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New IOL Materials Offer Clear Opportunity

Research opens clear path to improved IOL materials. Roibeard Ó hÉineacháin reports

Roibeard O’hEineachain

Posted: Tuesday, September 14, 2021

After decades of dominating the intraocular lens (IOL) material market, hydrophobic and hydrophilic acrylates may soon face competition from non-acrylate materials, said Gerd Auffarth MD, PhD, FEBO, Ruprecht Karl University of Heidelberg, Heidelberg, Germany. Today’s non-acrylate materials offer superior optical properties and better biocompatibility without risk of latent opacification.

Rigid PMMA lenses, foldable silicone lenses, and early acrylic foldable lenses came onto the market in the ’80s and ’90s. However, by 2017, hydrophilic and hydrophobic acrylates accounted for 85% of global IOL market share for IOL materials while PMMA accounted for 12%, and silicone for a mere 3% of market share, Dr Auffarth told the Association for Research in Vision and Ophthalmology (ARVO) 2021 Annual Meeting.

The advantages of hydrophobic acrylate IOLs include a higher refractive index, which allows for thinner IOLs, and adhesive properties that give good rotational stability and a low rate of posterior opacification (PCO). Alternatively, hydrophilic IOLs can be easily moulded into any desired shape and are flexible enough to allow for injection through very small incisions.

Whether hydrophobic or hydrophilic, opacification is a problem with all acylate material lenses. In hydrophobic IOLs, this takes the form of “glistenings”, microvacuoles that result from fluid seeping into the empty spaces within the material’s polymer structure. Optical bench testing indicates glistenings have little effect on modular transfer function (MTF) but significantly increase stray light.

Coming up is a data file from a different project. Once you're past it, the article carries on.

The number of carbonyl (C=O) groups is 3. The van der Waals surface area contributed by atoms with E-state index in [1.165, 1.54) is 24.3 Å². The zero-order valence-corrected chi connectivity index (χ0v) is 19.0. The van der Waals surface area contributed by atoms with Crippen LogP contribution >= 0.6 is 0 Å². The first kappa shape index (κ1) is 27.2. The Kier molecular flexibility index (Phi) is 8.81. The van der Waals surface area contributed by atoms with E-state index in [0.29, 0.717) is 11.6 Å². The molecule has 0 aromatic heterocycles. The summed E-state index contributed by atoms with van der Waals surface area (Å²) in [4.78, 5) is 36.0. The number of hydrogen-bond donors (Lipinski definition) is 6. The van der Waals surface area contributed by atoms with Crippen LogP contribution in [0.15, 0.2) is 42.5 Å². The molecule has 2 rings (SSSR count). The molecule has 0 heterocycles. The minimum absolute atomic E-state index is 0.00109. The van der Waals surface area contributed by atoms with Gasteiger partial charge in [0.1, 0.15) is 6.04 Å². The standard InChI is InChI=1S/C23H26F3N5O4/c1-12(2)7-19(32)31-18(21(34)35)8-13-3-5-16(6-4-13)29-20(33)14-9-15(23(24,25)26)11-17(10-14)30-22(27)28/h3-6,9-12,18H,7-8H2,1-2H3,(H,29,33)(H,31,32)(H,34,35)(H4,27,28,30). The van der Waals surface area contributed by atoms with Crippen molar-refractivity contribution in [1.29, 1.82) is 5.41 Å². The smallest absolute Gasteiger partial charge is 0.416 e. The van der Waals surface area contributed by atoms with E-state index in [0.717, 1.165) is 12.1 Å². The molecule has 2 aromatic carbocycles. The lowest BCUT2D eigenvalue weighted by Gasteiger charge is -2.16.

In hydrophilic IOLs, opacification is an outcome of calcification, which can result from defects in the material and changes in the aqueous milieu—as may occur during intraocular surgery and in patients with conditions such as uveitis and diabetes.

Dr Auffarth and his associates at the university’s David J Apple Laboratory for Ocular Pathology have developed means of testing the susceptibility of lens materials to glistenings and calcification. He noted that over the past 20 years, this type of research has led to the development of virtually glistenings-free hydrophobic acrylic IOLs such as the modern AcrySof IOLs and the Clareon IOLs (Alcon).

A non-acrylate material called cross-linked polyisobutylene (xPIB) is now under investigation as an IOL material, Dr Auffarth said. He added xPIB has been FDA approved since 2004 for use in coronary stents, and research has shown it has very good biocompatibility. It has a high refractive index (1.52) and is highly elastic, meaning it could be used for large-optic IOLs implantable through a sub-2.0mm incision. It also induces less chromatic aberration. Moreover, its molecular structure ensures xPIB is not susceptible to glistenings or calcification.

Gerd Auffarth: gerd_auffarth@med.uni-heidelberg.de


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